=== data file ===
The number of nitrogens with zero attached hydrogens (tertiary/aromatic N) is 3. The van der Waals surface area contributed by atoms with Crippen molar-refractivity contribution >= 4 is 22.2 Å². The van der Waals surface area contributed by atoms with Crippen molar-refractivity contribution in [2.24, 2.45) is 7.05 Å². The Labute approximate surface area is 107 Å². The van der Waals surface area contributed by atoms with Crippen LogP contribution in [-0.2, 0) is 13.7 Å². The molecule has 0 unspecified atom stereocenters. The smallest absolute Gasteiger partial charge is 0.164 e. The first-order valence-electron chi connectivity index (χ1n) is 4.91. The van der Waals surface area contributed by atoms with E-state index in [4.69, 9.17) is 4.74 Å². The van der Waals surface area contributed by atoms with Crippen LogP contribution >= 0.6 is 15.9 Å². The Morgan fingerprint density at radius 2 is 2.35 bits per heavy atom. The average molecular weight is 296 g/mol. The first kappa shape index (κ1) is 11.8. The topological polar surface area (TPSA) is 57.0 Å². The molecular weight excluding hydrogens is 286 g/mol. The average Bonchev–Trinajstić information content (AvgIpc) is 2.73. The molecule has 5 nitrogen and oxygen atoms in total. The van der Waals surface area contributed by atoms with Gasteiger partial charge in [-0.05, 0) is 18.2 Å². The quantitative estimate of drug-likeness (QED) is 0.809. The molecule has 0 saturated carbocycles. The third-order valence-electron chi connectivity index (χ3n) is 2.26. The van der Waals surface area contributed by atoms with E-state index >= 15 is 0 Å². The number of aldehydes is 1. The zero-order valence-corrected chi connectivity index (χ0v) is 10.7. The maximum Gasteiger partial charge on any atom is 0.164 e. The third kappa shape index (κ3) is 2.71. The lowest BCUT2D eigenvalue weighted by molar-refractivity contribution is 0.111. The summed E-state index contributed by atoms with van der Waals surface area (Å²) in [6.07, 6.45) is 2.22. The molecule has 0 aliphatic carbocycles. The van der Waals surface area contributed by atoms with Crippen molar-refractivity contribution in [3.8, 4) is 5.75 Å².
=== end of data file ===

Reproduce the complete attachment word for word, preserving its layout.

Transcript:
The number of nitrogens with zero attached hydrogens (tertiary/aromatic N) is 3. The van der Waals surface area contributed by atoms with Crippen molar-refractivity contribution >= 4 is 22.2 Å². The van der Waals surface area contributed by atoms with Crippen molar-refractivity contribution in [2.24, 2.45) is 7.05 Å². The Labute approximate surface area is 107 Å². The van der Waals surface area contributed by atoms with Crippen LogP contribution in [-0.2, 0) is 13.7 Å². The molecule has 0 unspecified atom stereocenters. The smallest absolute Gasteiger partial charge is 0.164 e. The first-order valence-electron chi connectivity index (χ1n) is 4.91. The van der Waals surface area contributed by atoms with E-state index in [4.69, 9.17) is 4.74 Å². The van der Waals surface area contributed by atoms with Crippen LogP contribution >= 0.6 is 15.9 Å². The Morgan fingerprint density at radius 2 is 2.35 bits per heavy atom. The average molecular weight is 296 g/mol. The first kappa shape index (κ1) is 11.8. The topological polar surface area (TPSA) is 57.0 Å². The molecular weight excluding hydrogens is 286 g/mol. The average Bonchev–Trinajstić information content (AvgIpc) is 2.73. The molecule has 5 nitrogen and oxygen atoms in total. The van der Waals surface area contributed by atoms with Gasteiger partial charge in [-0.05, 0) is 18.2 Å². The quantitative estimate of drug-likeness (QED) is 0.809. The molecule has 0 saturated carbocycles. The third-order valence-electron chi connectivity index (χ3n) is 2.26. The van der Waals surface area contributed by atoms with E-state index >= 15 is 0 Å². The number of aldehydes is 1. The zero-order valence-corrected chi connectivity index (χ0v) is 10.7. The maximum Gasteiger partial charge on any atom is 0.164 e. The third kappa shape index (κ3) is 2.71. The lowest BCUT2D eigenvalue weighted by molar-refractivity contribution is 0.111. The summed E-state index contributed by atoms with van der Waals surface area (Å²) in [6.07, 6.45) is 2.22. The molecule has 0 aliphatic carbocycles. The van der Waals surface area contributed by atoms with Crippen molar-refractivity contribution in [3.8, 4) is 5.75 Å².